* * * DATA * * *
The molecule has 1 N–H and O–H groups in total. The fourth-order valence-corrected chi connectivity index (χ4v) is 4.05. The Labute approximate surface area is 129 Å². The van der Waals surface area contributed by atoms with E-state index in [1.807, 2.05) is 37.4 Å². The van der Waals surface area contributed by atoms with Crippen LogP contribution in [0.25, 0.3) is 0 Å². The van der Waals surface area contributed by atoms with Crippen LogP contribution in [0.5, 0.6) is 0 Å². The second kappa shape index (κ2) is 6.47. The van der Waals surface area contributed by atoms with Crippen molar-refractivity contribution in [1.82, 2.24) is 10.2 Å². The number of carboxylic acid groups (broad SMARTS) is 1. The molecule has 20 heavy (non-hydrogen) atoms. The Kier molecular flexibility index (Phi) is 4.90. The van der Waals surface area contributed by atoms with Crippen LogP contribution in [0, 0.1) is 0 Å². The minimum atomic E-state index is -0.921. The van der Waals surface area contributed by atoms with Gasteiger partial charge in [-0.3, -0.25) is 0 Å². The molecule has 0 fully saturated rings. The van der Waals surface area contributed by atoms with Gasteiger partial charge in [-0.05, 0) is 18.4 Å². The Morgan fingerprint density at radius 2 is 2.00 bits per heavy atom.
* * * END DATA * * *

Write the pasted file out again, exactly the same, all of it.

The molecule has 1 N–H and O–H groups in total. The fourth-order valence-corrected chi connectivity index (χ4v) is 4.05. The Labute approximate surface area is 129 Å². The van der Waals surface area contributed by atoms with E-state index in [1.807, 2.05) is 37.4 Å². The van der Waals surface area contributed by atoms with Crippen LogP contribution in [0.25, 0.3) is 0 Å². The van der Waals surface area contributed by atoms with Crippen LogP contribution in [0.5, 0.6) is 0 Å². The second kappa shape index (κ2) is 6.47. The van der Waals surface area contributed by atoms with Crippen molar-refractivity contribution in [1.82, 2.24) is 10.2 Å². The number of carboxylic acid groups (broad SMARTS) is 1. The molecule has 20 heavy (non-hydrogen) atoms. The Kier molecular flexibility index (Phi) is 4.90. The van der Waals surface area contributed by atoms with Crippen LogP contribution in [0, 0.1) is 0 Å². The minimum atomic E-state index is -0.921. The van der Waals surface area contributed by atoms with Gasteiger partial charge in [-0.3, -0.25) is 0 Å². The molecule has 0 fully saturated rings. The van der Waals surface area contributed by atoms with Gasteiger partial charge in [-0.05, 0) is 18.4 Å². The Morgan fingerprint density at radius 2 is 2.00 bits per heavy atom.